Channels of Distress

“In retrospect, the spark might seem as ominous as a financial crash, as ordinary as a national election, or as trivial as a Tea Party. The catalyst will unfold according to a basic Crisis dynamic that underlies all of these scenarios: An initial spark will trigger a chain reaction of unyielding responses and further emergencies. The core elements of these scenarios (debt, civic decay, global disorder) will matter more than the details, which the catalyst will juxtapose and connect in some unknowable way. If foreign societies are also entering a Fourth Turning, this could accelerate the chain reaction. At home and abroad, these events will reflect the tearing of the civic fabric at points of extreme vulnerability –  problem areas where America will have neglected, denied, or delayed needed action.” – The Fourth Turning – Strauss & Howe


The MIsguided Paperati and Bifurcated Markets


Posted on 16th September 2015 by Administrator in Economy |Politics |Social Issues

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Guest Post by Jesse
There is a short excerpt of a video interview with hedge fund titan Ray Dalio at the Council on Foreign Relations below.

I think it is priceless.   Ray lays out his thoughts on wealth and hedging with gold to the chuckles and sniggers of the pampered ruling class  in a very clear and straightforward manner.

There is also another video interview in which Dalio discusses his views with the smirking chimps from CNBC.   It is almost a scene out of Huxley’s Brave New World,  with Dalio as some kind of monetary savage trying to explain reality to those who have been incubated in an artificial currency regime of King Dollar and know nothing else.

Here is why I think that this is important.

The gold market in particular seems to have bifurcated, or split into two: one market for largely paper speculation and high leverage, and another for the purchase and distribution of actual physical bullion.

Is this a problem?

When the Unsustainable No Longer Sustains


Posted on 10th September 2015 by Administrator in Economy |Politics |Social Issues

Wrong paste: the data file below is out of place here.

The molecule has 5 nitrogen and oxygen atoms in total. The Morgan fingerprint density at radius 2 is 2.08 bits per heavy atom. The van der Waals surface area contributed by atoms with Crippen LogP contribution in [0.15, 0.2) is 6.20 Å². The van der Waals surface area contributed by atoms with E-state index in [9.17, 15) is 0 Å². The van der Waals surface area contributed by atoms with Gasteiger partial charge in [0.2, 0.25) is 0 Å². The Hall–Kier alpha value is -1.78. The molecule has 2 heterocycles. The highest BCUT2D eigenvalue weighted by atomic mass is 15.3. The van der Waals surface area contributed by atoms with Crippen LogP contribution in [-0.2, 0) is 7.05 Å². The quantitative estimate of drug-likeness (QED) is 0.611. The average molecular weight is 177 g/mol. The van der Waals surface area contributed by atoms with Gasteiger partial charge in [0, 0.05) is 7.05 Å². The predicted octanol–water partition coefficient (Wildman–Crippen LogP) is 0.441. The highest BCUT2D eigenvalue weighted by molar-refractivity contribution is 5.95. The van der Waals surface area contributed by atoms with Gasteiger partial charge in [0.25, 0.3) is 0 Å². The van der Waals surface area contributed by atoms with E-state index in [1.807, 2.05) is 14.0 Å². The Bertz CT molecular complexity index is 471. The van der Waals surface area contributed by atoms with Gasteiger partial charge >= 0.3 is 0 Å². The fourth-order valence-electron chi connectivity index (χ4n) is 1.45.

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Guest Post by Jesse

“Benign remedies are for the innocent.  Misdeeds, once exposed, have no refuge but in audacity.  And they had accomplices in all those who feared the same fate.”

Tacitus, Annals

Gold and silver were hit early on today, and knocked lower on high volume in relatively quiet trade, while the stock market was being pumped higher.

The Fed would like to set the stage for their FOMC meeting next week, and rather badly so.   They are afraid to do it with these unstable equity and bond markets, because if they raise and the market breaks, they will be blamed for it.  You can see that the IMF and the World Bank have already covered their posteriors by warning.  And Larry Summers has also chimed in.

It is not a 25 basis point increase that will break these markets. They are already broken, an accident waiting to happen.  The trail of policy errors goes back to the Greenspan chairmanship of the FOMC.

The Comex continues to bleed out, with additional gold and silver leaving their warehouses yesterday.

Registered (deliverable) gold has fallen to 185,314 troy ounces, a low we have not seen since before the year 2000.   On a quick calculation pending the final numbers early tomorrow, I would think that the ratio of paper claim to actual deliverable gold at price is now at an unprecedented level of 226:1.

Say what you will, this is not ‘normal.’


‘Among Major Economies, Only the Chinese Numbers Are More Suspect’


Posted on 8th September 2015 by Administrator in Economy |Politics |Social Issues

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Guest Post by Jesse


On the surface this report shows solid economic growth for the US economy during the second quarter of 2015. Unfortunately, all of the usual caveats merit restatement:

— A significant portion of the “solid growth” in this headline number could be the result of understated BEA inflation data. Using deflators from the BLS results in a more modest 2.33% growth rate. And using deflators from the Billion Prices Project puts the growth rate even lower, at 1.28%.

— Per capita real GDP (the number we generally use to evaluate other economies) comes in at about 1.6% using BLS deflators and about 0.6% using the BPP deflators. Keep in mind that population growth alone (not brilliant central bank maneuvers) contributes a 0.72% positive bias to the headline number.

— Once again we wonder how much we should trust numbers that bounce all over the place from revision to revision. One might expect better from a huge (and expensive) bureaucracy operating in the 21st century.

Among major economies, only the Chinese numbers are more suspect.

All that said, we have — on the official record — solid economic growth and 5.3% unemployment.

What more could Ms. Yellen want?

Consumer Metrics Institute, BEA Revises 2nd Quarter 2015 GDP Growth Upward to 3.70%



Leveraged Financial Speculation to GDP in the US at a Familiar Peak, Once Again

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Posted on 30th August 2015 by Administrator in Economy |Politics |Social Issues

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Guest Post by Jesse

“I believe myriad global “carry trades” – speculative leveraging of securities – are the unappreciated prevailing source of finance behind interlinked global securities market Bubbles. They amount to this cycle’s government-directed finance unleashed to jump-start a global reflationary cycle.

I’m convinced that perhaps Trillions worth of speculative leverage have accumulated throughout global currency and securities markets at least partially based on the perception that policymakers condone this leverage as integral (as mortgage finance was previously) in the fight against mounting global deflationary forces.”